Following Wild games, Managing Editor Mike Doyle will give the Five Takeaways that he remembers from the contest. Tonight, he looks back at a 4-3 shootout win against the Arizona Coyotes:
The Minnesota Wild’s power play warmed up in the desert tonight against the Arizona Coyotes. The team scored two power play goals, including the game-tying goal late in the third period.
The team moved the puck well on the man advantage and was able to benefit from the scrambling Coyotes killers. Zach Parise finished on a pretty cross-crease pass from Jason Pominville to send the game into overtime. Parise then scored in the shootout, along with Mikko Koivu, who, surprise, used his patented backhand shelf move. It was a much-needed boost and a much-needed boost of confidence for the team’s PP.
The team needed a complete effort from everyone tonight because the Wild was, once again, shorthanded…
Minnesota was down another top-4 defenseman again tonight, as Jared Spurgeon didn’t play due to an illness. The blueliner had a stomach issue and required IVs. In fact, the Wild only dressed 17 skaters because Ryan Carter missed the game with an upper-body injury, so Stu Bickel skated on the blue line.
With the depleted defensive corps, Ryan Suter (33:47 TOI) and Jonas Brodin (31:54) saw more ice than a penguin in a meat locker. Suter had assists on both of the team’s power play goals, the first by putting the puck on net. In the first period, with the Coyotes on an odd-man rush, Suter was directing his back-checkers, pointing out which players to pick up, and then made the defensive stop. The blueliner is so smart on the ice, that he can direct other players while making his own moves.
The Wild scored a power play marker in the opening period by keeping things simple. Following a good zone entry give-and-go from Mikael Granlund and Nino Niederreiter, the Finn slipped the puck to Thomas Vanek behind the net. Before the Coyotes could set up its defensive box, Vanek quickly moved the puck to Suter at the point. The blueliner took no time to rip a low slap shot with Granlund and Niederreiter going to the net. The Swiss wing redirected the puck past Coyotes goaltender Devan Dubnyk.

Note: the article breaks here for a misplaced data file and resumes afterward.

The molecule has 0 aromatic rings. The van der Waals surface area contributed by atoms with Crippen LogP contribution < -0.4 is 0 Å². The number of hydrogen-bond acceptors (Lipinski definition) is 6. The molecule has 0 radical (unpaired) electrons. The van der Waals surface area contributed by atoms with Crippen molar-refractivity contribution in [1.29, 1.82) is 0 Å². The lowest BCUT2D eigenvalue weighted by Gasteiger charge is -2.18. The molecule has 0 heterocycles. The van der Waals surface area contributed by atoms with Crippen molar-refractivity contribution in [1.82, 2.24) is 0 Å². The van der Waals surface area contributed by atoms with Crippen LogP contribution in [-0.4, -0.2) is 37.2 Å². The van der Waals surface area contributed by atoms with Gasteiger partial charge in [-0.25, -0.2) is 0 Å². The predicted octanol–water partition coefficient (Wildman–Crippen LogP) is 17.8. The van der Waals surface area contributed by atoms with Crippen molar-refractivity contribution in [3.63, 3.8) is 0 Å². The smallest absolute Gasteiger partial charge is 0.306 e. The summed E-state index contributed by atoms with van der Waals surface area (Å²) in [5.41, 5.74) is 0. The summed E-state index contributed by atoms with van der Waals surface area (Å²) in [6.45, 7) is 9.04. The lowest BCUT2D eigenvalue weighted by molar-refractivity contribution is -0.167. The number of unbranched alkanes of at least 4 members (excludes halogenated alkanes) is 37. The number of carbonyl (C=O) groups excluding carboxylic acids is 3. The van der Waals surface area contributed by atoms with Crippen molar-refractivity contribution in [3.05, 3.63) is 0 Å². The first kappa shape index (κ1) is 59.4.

The redirection was Niederriter’s team-leading 13th tally of the season. The big wing used his frame to establish position on Arizona forward Brandon McMillan, but kept his hands free and made a perfect deflection past Dubnyk.
Jason Zucker’s favorite superhero is Superman, but if there were a comic book character comparison it would be difficult to align him with anyone other than the Flash. The wing showed his wheels again tonight on his breakaway goal in the second period.
From his own end, Jason Pominville whipped a two-zone outlet pass to Zucker at the far blue line. It was a 50-50 puck between the Wild wing and Arizona defenseman Tobias Rieder. Zucker pulled away from Rieder like he was dragging the Incredible Hulk along with him. In desperation, Rieder slashed at Zucker, but the forward maintained focus like Professor Charles Xavier, made a backhand move and roofed the puck past Dubnyk.
You might’ve noticed a preponderance of comic book character references in that last take. Well, Comicon was at the University of Phoenix Stadium in Glendale this weekend, so the Fan Fest might’ve rubbed off on me. With a 6 p.m. game time locally, the Wild didn’t have a morning skate, so WildTV went over to the event and asked some of the role players some questions. They were friendly and, while knowing absolutely nothing about the Wild or hockey, were gracious in answering all of our questions.
Comicon fans are very similar to sports fans, actually. They both enjoy going to events with like-minded people. They have their favorite characters, like sports fans have their favorite players. A lot of people probably think it's weird to dress up like a wizard or comic book character, but I wonder if Comiconers think it’s weird for sports fans to buy a jersey with another person’s name on it? Okay, I think we just got a little too deep in the Takes, let’s get out of here before we rip a hole in the space-time continuum.